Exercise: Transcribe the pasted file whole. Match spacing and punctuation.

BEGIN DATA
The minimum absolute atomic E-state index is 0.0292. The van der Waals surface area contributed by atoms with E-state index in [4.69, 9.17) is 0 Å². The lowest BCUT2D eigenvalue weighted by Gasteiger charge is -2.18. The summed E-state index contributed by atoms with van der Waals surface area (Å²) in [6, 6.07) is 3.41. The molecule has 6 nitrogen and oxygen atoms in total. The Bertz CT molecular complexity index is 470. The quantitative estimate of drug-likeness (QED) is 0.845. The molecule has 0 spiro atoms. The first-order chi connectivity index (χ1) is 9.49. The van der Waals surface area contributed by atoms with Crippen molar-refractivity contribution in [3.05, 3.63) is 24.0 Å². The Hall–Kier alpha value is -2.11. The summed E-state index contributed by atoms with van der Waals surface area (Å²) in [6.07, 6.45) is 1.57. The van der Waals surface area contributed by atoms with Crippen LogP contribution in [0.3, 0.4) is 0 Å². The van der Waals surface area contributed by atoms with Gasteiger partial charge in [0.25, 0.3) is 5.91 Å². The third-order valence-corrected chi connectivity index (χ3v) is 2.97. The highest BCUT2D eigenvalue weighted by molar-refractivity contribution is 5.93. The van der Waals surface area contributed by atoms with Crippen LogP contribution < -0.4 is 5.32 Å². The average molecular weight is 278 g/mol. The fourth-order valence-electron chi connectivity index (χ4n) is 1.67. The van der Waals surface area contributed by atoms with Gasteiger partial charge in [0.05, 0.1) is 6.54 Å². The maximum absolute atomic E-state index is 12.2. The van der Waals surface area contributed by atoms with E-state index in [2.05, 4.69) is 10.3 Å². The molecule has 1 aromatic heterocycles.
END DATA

The minimum absolute atomic E-state index is 0.0292. The van der Waals surface area contributed by atoms with E-state index in [4.69, 9.17) is 0 Å². The lowest BCUT2D eigenvalue weighted by Gasteiger charge is -2.18. The summed E-state index contributed by atoms with van der Waals surface area (Å²) in [6, 6.07) is 3.41. The molecule has 6 nitrogen and oxygen atoms in total. The Bertz CT molecular complexity index is 470. The quantitative estimate of drug-likeness (QED) is 0.845. The molecule has 0 spiro atoms. The first-order chi connectivity index (χ1) is 9.49. The van der Waals surface area contributed by atoms with Crippen molar-refractivity contribution in [3.05, 3.63) is 24.0 Å². The Hall–Kier alpha value is -2.11. The summed E-state index contributed by atoms with van der Waals surface area (Å²) in [6.07, 6.45) is 1.57. The van der Waals surface area contributed by atoms with Crippen LogP contribution in [0.3, 0.4) is 0 Å². The van der Waals surface area contributed by atoms with Gasteiger partial charge in [0.25, 0.3) is 5.91 Å². The third-order valence-corrected chi connectivity index (χ3v) is 2.97. The highest BCUT2D eigenvalue weighted by molar-refractivity contribution is 5.93. The van der Waals surface area contributed by atoms with Crippen LogP contribution < -0.4 is 5.32 Å². The average molecular weight is 278 g/mol. The fourth-order valence-electron chi connectivity index (χ4n) is 1.67. The van der Waals surface area contributed by atoms with Gasteiger partial charge in [0.05, 0.1) is 6.54 Å². The maximum absolute atomic E-state index is 12.2. The van der Waals surface area contributed by atoms with E-state index in [2.05, 4.69) is 10.3 Å². The molecule has 1 aromatic heterocycles.